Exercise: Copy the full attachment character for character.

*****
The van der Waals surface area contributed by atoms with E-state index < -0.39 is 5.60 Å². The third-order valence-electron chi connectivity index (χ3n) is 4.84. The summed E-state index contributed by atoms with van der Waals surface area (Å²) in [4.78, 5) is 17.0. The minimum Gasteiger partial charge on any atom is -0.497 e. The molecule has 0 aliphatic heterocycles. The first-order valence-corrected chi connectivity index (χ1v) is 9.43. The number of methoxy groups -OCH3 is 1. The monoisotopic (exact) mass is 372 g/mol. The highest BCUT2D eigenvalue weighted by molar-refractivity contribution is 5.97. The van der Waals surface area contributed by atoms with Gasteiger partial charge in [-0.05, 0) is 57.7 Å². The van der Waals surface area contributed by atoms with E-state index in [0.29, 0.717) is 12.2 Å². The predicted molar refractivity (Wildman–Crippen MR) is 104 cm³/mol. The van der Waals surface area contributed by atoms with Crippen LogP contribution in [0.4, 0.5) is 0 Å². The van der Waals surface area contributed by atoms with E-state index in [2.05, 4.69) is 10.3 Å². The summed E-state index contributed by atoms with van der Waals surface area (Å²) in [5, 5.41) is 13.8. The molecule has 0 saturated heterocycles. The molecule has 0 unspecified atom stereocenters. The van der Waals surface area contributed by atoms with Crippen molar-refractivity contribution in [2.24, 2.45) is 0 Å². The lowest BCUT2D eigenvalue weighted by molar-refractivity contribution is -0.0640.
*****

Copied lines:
The van der Waals surface area contributed by atoms with E-state index < -0.39 is 5.60 Å². The third-order valence-electron chi connectivity index (χ3n) is 4.84. The summed E-state index contributed by atoms with van der Waals surface area (Å²) in [4.78, 5) is 17.0. The minimum Gasteiger partial charge on any atom is -0.497 e. The molecule has 0 aliphatic heterocycles. The first-order valence-corrected chi connectivity index (χ1v) is 9.43. The number of methoxy groups -OCH3 is 1. The monoisotopic (exact) mass is 372 g/mol. The highest BCUT2D eigenvalue weighted by molar-refractivity contribution is 5.97. The van der Waals surface area contributed by atoms with Gasteiger partial charge in [-0.05, 0) is 57.7 Å². The van der Waals surface area contributed by atoms with E-state index in [0.29, 0.717) is 12.2 Å². The predicted molar refractivity (Wildman–Crippen MR) is 104 cm³/mol. The van der Waals surface area contributed by atoms with Crippen LogP contribution in [0.4, 0.5) is 0 Å². The van der Waals surface area contributed by atoms with E-state index in [2.05, 4.69) is 10.3 Å². The summed E-state index contributed by atoms with van der Waals surface area (Å²) in [5, 5.41) is 13.8. The molecule has 0 saturated heterocycles. The molecule has 0 unspecified atom stereocenters. The van der Waals surface area contributed by atoms with Crippen molar-refractivity contribution in [2.24, 2.45) is 0 Å². The lowest BCUT2D eigenvalue weighted by molar-refractivity contribution is -0.0640.